Sullinger, a Columbus native, already has the Buckeye staff smiling. (G. Housteau)

Marquette took a step in replacing the graduated Lazar Hayward today by signing 6’6 SF/PF Jae Crowder, the junior college player of the year.  Crowder averaged almost 19 PPG and led Howard College (TX) to the juco title this year.  This one had been known for some time, but Marquette coach Buzz Williams made the official announcement today.

Despite Kentucky’s recruiting haul today, as it pertains to the class of 2010, the top rating still belongs to Ohio State.  They’re extremely excited about getting 6’8 PF Jared Sullinger (2) on campus (as well they should be), in addition to 6’8 SF Deshaun Thomas (12), 6’4 SG Lenzelle Smith, Jr. (80), and 6’4 SG Jordan Sibert (82).  North Carolina isn’t far behind, with Roy Williams bringing in the top-ranked player in the class in 6’8 SF Harrison Barnes (1), 6’6 SG Reggie Bullock (18), and 6’4 PG Kendall Marshall (22).  With Kentucky rumored to be leading for at least two other players within the top 30, and eight players in the top 100 still undecided, the matter of who has the best recruiting class could be altered as soon as this Saturday at the Jordan Brand Classic in New York City, where more players are expected to announce their college intentions.

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National Championship Game Analysis

Posted by jstevrtc on April 4th, 2010

RTC has attempted to break down the NCAA Tournament and Final Four games using our best analytical efforts to understand these teams, the matchups and their individual strengths and weaknesses. Our hope is that you’ll let us know in the comments where you agree, disagree or otherwise think we’ve lost our collective minds. Here are our thoughts on the national title game. Whomever you’re rooting for, we hope you enjoy it.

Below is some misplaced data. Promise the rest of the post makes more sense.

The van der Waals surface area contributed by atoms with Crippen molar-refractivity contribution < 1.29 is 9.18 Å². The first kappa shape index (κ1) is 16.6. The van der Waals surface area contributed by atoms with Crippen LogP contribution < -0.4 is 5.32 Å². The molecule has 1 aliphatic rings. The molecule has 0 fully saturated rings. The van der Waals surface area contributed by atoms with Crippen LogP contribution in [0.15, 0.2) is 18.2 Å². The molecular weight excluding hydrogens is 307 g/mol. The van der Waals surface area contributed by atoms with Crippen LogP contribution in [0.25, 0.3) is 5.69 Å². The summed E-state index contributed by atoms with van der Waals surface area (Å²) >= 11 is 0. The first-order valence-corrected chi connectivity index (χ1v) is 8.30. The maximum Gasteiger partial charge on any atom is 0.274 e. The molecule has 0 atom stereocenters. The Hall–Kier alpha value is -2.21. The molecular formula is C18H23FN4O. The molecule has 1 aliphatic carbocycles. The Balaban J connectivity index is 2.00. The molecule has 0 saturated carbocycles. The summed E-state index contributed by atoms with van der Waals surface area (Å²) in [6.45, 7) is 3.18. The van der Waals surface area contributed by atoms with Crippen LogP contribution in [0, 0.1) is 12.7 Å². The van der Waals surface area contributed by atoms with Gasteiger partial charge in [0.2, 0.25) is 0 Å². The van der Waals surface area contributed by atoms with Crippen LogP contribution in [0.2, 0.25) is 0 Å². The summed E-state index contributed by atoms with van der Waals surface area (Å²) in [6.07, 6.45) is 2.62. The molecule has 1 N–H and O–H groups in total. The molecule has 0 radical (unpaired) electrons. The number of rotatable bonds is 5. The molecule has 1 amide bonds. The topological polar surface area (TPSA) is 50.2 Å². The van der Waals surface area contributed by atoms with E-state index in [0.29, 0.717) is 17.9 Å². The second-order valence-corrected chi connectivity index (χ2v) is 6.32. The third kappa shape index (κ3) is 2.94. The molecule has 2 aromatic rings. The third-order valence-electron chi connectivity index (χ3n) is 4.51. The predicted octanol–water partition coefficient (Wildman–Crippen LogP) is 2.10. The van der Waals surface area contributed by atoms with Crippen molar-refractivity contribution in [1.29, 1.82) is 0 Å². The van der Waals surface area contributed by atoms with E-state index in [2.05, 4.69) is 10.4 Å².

9:07 PM — #1 Duke vs #5 Butler

The six months since practices started have passed like a dream. As fans of college basketball, we travel this road every year from mid-October to early April. We always know our destination well in advance, we just don’t know who we’re going to find there. Therein lies the beauty of the NCAA Tournament. The entirety of that six months is spent trying to determine one thing: who’s playin’ on Monday night.

What a situation in which we find ourselves at the end of this particular journey. The fates have determined that the answer to the second most important question of the season is, “Butler and Duke.” There’s only one question left, the biggest one of all. All those practices, weightlifting sessions, sprints, miles, interviews, and games for each of these players on those two teams is now distilled down to one query:

What will you do on Monday night?

Hayward can guard anyone on the floor. And probably will. (AP)

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Why the Bulldogs Will Win It All…

Posted by rtmsf on April 1st, 2010